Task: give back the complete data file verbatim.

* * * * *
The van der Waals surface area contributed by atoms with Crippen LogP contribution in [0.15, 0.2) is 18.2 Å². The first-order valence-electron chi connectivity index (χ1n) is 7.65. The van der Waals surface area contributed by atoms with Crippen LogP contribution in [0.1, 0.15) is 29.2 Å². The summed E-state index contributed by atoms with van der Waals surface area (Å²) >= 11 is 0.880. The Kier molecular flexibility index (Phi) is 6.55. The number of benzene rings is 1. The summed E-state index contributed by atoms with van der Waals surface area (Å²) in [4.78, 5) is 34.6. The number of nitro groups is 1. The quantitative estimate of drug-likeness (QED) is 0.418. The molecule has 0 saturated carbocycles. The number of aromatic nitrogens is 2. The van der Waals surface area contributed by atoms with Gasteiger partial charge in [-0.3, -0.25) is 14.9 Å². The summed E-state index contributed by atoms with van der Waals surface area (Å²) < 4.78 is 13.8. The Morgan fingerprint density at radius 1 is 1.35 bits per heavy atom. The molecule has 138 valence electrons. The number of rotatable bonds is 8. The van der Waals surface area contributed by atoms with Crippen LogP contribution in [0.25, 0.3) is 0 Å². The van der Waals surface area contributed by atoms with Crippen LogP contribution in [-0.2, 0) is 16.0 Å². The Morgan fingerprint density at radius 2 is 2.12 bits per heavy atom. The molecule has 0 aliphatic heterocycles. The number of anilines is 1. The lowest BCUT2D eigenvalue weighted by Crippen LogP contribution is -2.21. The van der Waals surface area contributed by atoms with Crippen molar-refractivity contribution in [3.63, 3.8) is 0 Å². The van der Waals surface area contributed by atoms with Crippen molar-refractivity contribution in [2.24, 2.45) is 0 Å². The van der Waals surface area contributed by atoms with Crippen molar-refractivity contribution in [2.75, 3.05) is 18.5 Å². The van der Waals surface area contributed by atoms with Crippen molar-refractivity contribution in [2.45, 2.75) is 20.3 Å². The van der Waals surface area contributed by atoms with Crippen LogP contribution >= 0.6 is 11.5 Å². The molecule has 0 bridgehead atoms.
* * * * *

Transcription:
The van der Waals surface area contributed by atoms with Crippen LogP contribution in [0.15, 0.2) is 18.2 Å². The first-order valence-electron chi connectivity index (χ1n) is 7.65. The van der Waals surface area contributed by atoms with Crippen LogP contribution in [0.1, 0.15) is 29.2 Å². The summed E-state index contributed by atoms with van der Waals surface area (Å²) >= 11 is 0.880. The Kier molecular flexibility index (Phi) is 6.55. The number of benzene rings is 1. The summed E-state index contributed by atoms with van der Waals surface area (Å²) in [4.78, 5) is 34.6. The number of nitro groups is 1. The quantitative estimate of drug-likeness (QED) is 0.418. The molecule has 0 saturated carbocycles. The number of aromatic nitrogens is 2. The van der Waals surface area contributed by atoms with Gasteiger partial charge in [-0.3, -0.25) is 14.9 Å². The summed E-state index contributed by atoms with van der Waals surface area (Å²) < 4.78 is 13.8. The Morgan fingerprint density at radius 1 is 1.35 bits per heavy atom. The molecule has 138 valence electrons. The number of rotatable bonds is 8. The van der Waals surface area contributed by atoms with Crippen LogP contribution in [0.25, 0.3) is 0 Å². The van der Waals surface area contributed by atoms with Crippen LogP contribution in [-0.2, 0) is 16.0 Å². The Morgan fingerprint density at radius 2 is 2.12 bits per heavy atom. The molecule has 0 aliphatic heterocycles. The number of anilines is 1. The lowest BCUT2D eigenvalue weighted by Crippen LogP contribution is -2.21. The van der Waals surface area contributed by atoms with Crippen molar-refractivity contribution in [3.63, 3.8) is 0 Å². The van der Waals surface area contributed by atoms with Crippen molar-refractivity contribution in [2.24, 2.45) is 0 Å². The van der Waals surface area contributed by atoms with Crippen molar-refractivity contribution in [2.75, 3.05) is 18.5 Å². The van der Waals surface area contributed by atoms with Crippen molar-refractivity contribution in [2.45, 2.75) is 20.3 Å². The van der Waals surface area contributed by atoms with Crippen LogP contribution >= 0.6 is 11.5 Å². The molecule has 0 bridgehead atoms.